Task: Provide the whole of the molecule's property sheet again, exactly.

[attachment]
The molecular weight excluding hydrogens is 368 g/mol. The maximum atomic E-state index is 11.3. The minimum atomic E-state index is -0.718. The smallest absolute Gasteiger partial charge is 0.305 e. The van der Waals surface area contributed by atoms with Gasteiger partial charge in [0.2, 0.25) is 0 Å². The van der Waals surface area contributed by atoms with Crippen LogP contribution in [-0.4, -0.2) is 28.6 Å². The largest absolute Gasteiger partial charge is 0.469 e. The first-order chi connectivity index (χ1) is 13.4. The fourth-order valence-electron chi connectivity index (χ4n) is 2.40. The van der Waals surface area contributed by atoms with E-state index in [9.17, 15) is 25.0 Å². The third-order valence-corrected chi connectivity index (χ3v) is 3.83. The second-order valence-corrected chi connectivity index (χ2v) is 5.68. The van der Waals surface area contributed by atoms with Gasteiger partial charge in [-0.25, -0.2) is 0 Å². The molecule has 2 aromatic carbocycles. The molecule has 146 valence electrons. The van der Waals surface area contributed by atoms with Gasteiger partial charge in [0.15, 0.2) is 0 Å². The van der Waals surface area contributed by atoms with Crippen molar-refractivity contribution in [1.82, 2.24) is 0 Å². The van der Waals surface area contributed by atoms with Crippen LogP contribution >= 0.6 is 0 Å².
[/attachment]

The molecular weight excluding hydrogens is 368 g/mol. The maximum atomic E-state index is 11.3. The minimum atomic E-state index is -0.718. The smallest absolute Gasteiger partial charge is 0.305 e. The van der Waals surface area contributed by atoms with Gasteiger partial charge in [0.2, 0.25) is 0 Å². The van der Waals surface area contributed by atoms with Crippen LogP contribution in [-0.4, -0.2) is 28.6 Å². The largest absolute Gasteiger partial charge is 0.469 e. The first-order chi connectivity index (χ1) is 13.4. The fourth-order valence-electron chi connectivity index (χ4n) is 2.40. The van der Waals surface area contributed by atoms with E-state index in [9.17, 15) is 25.0 Å². The third-order valence-corrected chi connectivity index (χ3v) is 3.83. The second-order valence-corrected chi connectivity index (χ2v) is 5.68. The van der Waals surface area contributed by atoms with Gasteiger partial charge in [-0.25, -0.2) is 0 Å². The molecule has 2 aromatic carbocycles. The molecule has 146 valence electrons. The van der Waals surface area contributed by atoms with Gasteiger partial charge in [0.15, 0.2) is 0 Å². The van der Waals surface area contributed by atoms with Crippen molar-refractivity contribution in [1.82, 2.24) is 0 Å². The van der Waals surface area contributed by atoms with Crippen LogP contribution >= 0.6 is 0 Å².